The setting: an airy, modern dining room on the ground floor of the tallest structure downtown in a mid-sized city in the Western U.S., yes, Grand Junction.
The time: mid-afternoon, after the lunch crowd has left.
Man to Woman: Why is this burger so good?
Woman at another table: We were just asking ourselves the same thing. How can a burger be so good?
Man at the second table: It’s not like we haven’t had plenty of great burgers.
Woman at the first table: This is the best burger I’ve ever had.
First man: Seriously.
Yes, chefs long ago learned to get the proportion of fat to lean just right in the freshly ground beef, to fine-tune the soft and chewy house-made bun, and to use a sharp aioli in place of McDonald’s special sauce. But the burger at Bin 707 in GJ is up there with the very best, and one reason is that it’s not a whopper. The patty here is thin but broad, allowing the white cheddar to caramelize into the beef and the patty to reach to the edges of the bun. And here’s what’s really out of hand: This burger with (really great) skinny fries is only $6 at Happy Hour, only $7 at lunch or dinner.
What a loss leader! Because you may come for the burger, but if chef /owner Josh Niernberg can make a burger this phenomenal, you know his more up-market offerings have to be great. You can’t sit there, sipping a fine wine by the glass, from a not overwhelming wine list, and not order some Blistered Shishito Peppers ($7) to start, swirling them alternately in a mound of sea salt, smoked paprika and agave nectar. Niernberg, who apprenticed with a number of Denver’s best chefs (Kevin Taylor, Sean Yontz), has brought serious restaurant smarts to Grand Junction, arriving thanks to his marriage to a Grand Junction woman, Jodi Niernberg, who, along with her family is part of the business. (You may spot Jodi behind the bar or her mom as hostess.)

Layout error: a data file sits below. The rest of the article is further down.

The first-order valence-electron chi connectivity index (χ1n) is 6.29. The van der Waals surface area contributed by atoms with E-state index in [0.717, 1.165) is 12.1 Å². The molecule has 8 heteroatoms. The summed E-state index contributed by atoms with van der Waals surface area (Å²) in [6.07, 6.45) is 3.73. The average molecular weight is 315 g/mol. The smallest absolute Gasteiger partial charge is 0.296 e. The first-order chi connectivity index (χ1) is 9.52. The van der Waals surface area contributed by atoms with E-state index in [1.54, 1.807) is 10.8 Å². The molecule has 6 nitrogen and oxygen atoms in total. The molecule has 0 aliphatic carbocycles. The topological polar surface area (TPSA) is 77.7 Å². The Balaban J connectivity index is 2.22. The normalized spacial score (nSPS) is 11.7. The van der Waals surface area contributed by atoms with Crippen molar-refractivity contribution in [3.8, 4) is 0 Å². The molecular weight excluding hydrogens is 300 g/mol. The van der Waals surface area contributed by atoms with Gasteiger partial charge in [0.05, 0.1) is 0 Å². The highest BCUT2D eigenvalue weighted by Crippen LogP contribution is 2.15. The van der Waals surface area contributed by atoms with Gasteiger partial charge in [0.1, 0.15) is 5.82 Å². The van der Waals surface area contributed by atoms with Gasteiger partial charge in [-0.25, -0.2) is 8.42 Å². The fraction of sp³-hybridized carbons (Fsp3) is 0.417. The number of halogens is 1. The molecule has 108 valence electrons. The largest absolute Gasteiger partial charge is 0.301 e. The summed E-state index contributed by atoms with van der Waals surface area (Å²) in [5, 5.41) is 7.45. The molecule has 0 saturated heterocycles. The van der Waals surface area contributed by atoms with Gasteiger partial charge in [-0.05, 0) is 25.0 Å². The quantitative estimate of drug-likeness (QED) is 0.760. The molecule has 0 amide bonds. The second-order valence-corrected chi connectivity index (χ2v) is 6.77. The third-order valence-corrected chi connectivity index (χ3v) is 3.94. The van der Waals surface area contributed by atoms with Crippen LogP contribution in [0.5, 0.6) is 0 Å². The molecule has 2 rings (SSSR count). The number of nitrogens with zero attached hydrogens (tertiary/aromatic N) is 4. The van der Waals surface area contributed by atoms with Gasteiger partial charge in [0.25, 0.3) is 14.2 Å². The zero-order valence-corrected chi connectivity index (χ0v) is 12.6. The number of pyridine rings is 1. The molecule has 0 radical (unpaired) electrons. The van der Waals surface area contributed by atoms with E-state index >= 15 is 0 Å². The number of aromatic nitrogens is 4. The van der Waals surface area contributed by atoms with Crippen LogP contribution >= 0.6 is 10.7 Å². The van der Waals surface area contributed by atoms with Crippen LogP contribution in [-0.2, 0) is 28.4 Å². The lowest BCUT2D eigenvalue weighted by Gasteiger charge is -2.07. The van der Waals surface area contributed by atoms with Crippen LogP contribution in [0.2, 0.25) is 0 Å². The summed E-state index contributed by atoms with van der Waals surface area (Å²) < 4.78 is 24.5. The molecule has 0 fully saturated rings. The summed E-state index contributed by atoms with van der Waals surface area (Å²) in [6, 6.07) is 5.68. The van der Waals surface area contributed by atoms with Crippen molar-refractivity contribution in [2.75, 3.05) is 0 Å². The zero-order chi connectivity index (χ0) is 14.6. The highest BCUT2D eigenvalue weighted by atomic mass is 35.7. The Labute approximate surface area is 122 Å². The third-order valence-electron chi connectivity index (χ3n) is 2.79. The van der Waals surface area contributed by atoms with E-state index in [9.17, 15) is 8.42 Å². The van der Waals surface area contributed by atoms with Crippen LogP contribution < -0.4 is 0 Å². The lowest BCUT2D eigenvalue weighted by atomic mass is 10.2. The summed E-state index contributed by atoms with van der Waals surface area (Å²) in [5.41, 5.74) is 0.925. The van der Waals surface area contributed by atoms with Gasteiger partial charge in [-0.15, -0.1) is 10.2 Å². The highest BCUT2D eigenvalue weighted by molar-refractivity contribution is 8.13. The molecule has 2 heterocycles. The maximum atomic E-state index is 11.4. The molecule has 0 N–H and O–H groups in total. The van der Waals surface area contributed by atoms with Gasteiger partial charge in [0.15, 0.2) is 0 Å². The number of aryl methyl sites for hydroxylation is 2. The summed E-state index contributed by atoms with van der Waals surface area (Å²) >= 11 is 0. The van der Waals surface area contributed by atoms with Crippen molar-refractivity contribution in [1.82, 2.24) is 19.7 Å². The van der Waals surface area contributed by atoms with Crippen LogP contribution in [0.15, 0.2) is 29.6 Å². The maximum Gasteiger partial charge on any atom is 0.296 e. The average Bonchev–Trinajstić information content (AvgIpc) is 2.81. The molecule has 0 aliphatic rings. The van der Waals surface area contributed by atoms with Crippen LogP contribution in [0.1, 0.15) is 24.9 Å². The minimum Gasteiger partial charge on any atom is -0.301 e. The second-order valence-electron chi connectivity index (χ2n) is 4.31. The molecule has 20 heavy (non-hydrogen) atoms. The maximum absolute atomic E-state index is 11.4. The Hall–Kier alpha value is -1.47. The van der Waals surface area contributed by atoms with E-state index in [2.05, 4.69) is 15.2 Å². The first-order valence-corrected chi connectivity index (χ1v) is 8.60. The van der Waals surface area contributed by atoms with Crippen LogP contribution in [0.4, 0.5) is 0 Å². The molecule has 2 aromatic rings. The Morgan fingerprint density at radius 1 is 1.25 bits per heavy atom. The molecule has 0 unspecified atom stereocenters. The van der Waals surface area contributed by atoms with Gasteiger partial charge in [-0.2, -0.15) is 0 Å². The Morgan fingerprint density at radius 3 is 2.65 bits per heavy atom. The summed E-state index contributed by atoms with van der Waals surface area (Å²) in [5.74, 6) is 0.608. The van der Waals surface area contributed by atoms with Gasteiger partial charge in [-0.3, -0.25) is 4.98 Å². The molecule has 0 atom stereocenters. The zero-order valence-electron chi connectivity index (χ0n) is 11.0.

If GJ can support Bin 707, and it appears to be doing so smashingly, could GJ be the next down valley lifestyle town of the West, joining Bend, Glenwood, Flagstaff and Durango? In addition to boasting culinary chops, Niernberg was a pro snowboarder for ten years, and says there’s a growing community in GJ of similarly like-minded young recreationalists, attracted by the city’s low cost housing, jobs, and proximity to rivers, canyons and mountains.
Some items on the breakfast/brunch/lunch menu: ham and grits ($7), lobster and shrimp roll ($11), and a roast duck sandwich, served on a crusty baguette, with pork pate adding musky depth ($8). Dinner items change frequently but may include sweet potato dumplings served with slow roasted chicken, sautéed Swiss chard, sour cherry syrup and aged goat cheese ($16) or a “Domestic Kobe” Lifter Steak served with leek and mint pesto ($21).
THE VIBE: An urban hip restaurant … a copper topped bar, butcher paper on the tables, huge windows, high ceilings, yes, in Grand Junction. This ain’t no sports bar. That’s the Food Channel on the TV at the bar.
ALREADY WORLD FAMOUS FOR: The burger, of course, and the fries, just to get you started.
DON’T MISS: Crack pie, so named because it’s as addictive as… adapted from an invention of the famous NY chef David Chang (Momofuku), “but better,” a guy at the bar, who had clearly been to Momofuku, opined. Oatmeal cookie crust filled with a caramel/butterscotch filling. You will want to gnaw on the bone of the inch-thick, salty, sweet Berkshire Pork “Tomahawk” because it’s far too good for the dog, so easily satisfied with Kibble.
$$ 7 days a week, 10 a.m. - 10 p.m.